Two jailed for freeing wild boar into the wild in Maesteg
Two "sophisticated" thieves have been jailed for freeing more than 40 wild boar from a farm in Bridgend county.
The animals escaped from Bryn Mynach Farm, near Maesteg, in April 2014.
Carl John, 27, of Bridgend, admitted burglary and allowing the animals to escape, while James Marlow, 29, of Port Talbot, admitted the same offences and causing unnecessary suffering to an animal.
They were jailed for three years and eight months at Cardiff Crown Court.
Adam John, 30, of Port Talbot, who admitted being part of the burglary and possessing criminal property, was given a four-year sentence.
The court heard Adam John drove Marlow and Carl John to the farm of Greg Davies, who has a dangerous animal licence in order to keep the boars.
The "pre-planned, criminal enterprise" was carried out for the gang to steal high-value farm tools, of which £3,485 worth were taken, Heath Edwards, prosecuting, said.
Carl John and Marlow freed 23 adult boar and 19 boarlets, worth up to £30,000, after cutting through fences.
Marlow admitted later slaughtering one of two boars found dead immediately after the raid - one of which had had its throat cut - the court heard.
It is believed to be the first time anyone has been prosecuted under the releasing offence, which is part of the Wildlife and Countryside Act 1981.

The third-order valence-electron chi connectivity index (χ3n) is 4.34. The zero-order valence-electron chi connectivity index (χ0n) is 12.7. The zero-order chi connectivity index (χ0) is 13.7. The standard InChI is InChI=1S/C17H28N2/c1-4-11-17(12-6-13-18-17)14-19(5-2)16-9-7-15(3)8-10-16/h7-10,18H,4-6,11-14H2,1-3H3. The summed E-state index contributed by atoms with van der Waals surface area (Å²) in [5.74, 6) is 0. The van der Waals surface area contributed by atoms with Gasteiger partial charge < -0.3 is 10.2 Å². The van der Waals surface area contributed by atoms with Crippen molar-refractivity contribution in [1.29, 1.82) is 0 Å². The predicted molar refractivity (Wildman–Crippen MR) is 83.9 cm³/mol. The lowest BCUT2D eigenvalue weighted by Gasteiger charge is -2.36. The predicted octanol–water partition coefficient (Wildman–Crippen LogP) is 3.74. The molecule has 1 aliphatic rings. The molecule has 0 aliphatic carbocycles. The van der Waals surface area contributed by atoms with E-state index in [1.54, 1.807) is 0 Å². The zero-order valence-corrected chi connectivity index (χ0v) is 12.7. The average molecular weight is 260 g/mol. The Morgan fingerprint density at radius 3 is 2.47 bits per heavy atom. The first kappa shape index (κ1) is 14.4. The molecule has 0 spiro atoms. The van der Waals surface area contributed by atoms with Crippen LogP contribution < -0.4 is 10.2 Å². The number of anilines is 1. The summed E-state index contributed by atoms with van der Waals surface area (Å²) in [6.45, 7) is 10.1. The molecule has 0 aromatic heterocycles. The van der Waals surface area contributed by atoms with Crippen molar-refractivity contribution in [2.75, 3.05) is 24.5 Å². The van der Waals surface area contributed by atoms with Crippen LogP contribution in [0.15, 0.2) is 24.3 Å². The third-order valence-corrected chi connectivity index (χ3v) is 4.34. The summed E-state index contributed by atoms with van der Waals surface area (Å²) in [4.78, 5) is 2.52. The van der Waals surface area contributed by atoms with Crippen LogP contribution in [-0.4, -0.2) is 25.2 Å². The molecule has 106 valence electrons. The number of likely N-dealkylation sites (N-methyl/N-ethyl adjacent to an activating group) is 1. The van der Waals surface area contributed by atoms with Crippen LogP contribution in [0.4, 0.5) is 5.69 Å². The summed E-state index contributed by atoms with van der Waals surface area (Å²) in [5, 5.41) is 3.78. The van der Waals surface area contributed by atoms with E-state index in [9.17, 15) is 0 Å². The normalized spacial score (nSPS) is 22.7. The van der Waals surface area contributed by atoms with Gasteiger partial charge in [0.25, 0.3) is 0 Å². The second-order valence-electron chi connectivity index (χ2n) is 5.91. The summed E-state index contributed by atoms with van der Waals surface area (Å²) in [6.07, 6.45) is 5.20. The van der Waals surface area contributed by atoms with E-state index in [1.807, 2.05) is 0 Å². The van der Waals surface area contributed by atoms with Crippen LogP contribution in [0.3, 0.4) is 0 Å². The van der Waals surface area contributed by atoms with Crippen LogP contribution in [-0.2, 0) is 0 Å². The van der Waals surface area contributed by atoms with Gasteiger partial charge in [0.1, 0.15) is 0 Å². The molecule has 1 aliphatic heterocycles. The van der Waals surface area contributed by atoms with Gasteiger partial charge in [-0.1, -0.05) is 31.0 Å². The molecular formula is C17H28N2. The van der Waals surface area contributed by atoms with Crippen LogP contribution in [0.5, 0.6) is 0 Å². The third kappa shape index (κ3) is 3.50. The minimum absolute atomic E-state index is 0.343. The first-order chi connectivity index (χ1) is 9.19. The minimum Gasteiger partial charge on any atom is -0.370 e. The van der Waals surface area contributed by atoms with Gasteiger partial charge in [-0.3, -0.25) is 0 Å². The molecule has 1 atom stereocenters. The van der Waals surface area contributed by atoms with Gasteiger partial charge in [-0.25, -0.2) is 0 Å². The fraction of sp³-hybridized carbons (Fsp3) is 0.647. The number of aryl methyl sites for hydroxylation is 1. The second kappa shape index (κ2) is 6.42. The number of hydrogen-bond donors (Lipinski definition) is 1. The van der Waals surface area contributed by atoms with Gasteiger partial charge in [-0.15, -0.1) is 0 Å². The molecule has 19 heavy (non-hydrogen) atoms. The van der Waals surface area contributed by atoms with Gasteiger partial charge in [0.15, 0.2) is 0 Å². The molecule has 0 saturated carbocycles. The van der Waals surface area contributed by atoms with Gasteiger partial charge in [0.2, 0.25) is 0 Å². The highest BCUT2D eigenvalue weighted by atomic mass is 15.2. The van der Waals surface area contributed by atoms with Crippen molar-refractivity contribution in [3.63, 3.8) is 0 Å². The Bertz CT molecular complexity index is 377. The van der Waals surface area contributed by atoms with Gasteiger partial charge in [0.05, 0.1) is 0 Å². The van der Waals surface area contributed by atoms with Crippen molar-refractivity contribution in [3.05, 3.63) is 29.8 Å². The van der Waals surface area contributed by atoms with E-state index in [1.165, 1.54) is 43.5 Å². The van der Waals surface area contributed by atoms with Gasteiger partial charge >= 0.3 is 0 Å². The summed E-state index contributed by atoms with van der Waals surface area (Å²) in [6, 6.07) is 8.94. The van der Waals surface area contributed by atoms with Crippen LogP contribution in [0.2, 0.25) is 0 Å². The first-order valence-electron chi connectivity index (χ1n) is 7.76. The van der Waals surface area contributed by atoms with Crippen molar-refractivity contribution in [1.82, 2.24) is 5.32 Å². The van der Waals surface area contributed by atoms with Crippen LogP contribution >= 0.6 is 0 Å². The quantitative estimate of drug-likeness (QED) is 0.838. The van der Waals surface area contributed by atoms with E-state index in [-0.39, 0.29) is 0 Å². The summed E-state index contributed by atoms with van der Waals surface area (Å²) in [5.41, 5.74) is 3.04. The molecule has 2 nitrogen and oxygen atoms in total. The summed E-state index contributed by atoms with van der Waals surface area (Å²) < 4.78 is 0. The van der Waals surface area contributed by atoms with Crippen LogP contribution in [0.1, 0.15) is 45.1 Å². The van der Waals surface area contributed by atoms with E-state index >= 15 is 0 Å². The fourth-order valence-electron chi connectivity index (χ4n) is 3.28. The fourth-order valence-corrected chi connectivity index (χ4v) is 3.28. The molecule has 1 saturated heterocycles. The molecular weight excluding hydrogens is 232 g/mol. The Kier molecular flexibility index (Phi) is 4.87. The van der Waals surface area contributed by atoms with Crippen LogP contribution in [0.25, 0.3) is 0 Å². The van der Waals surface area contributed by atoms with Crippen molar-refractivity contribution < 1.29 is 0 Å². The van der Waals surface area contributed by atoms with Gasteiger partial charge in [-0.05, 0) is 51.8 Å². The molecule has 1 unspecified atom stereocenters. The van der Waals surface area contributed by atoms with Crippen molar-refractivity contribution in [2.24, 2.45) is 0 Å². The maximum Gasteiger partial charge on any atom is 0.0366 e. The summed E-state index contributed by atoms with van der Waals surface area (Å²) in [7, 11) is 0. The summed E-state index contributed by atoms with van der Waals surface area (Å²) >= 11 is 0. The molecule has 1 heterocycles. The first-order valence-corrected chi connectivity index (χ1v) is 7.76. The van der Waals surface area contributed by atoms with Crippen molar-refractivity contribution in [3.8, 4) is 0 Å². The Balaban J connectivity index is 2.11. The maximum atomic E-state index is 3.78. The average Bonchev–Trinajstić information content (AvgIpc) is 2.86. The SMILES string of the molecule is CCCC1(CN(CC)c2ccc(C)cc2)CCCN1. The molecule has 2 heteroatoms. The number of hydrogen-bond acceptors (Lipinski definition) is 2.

Mr Edwards said 12 of the adult boars were now living wild, while 15 boarlets were still unaccounted for following a "unique" joint search by police, Natural Resources Wales and Cardiff University.
The barrister said the economic and ecological consequences of their release had been "wide-spread, unusual and alarming".
Mr Edwards said media coverage had led to people asking Mr Davies for permission to hunt the boars "basically for sport".
Concerns have also been raised that the animals may "assist in the spread of swine flu and tuberculosis", the prosecutor added.
Sentencing the men, Judge David Aubrey QC said he was satisfied they were part of a "sophisticated criminal gang" driven by "your desire to satisfy your greed".
"You had no thought for the potentially devastating consequences to the farmer, whose property you burgled, nor to the harm that could be caused to the environment and to the public at large," he added.
"Nor to the cost that would be incurred in dealing with the danger and damage that you had caused."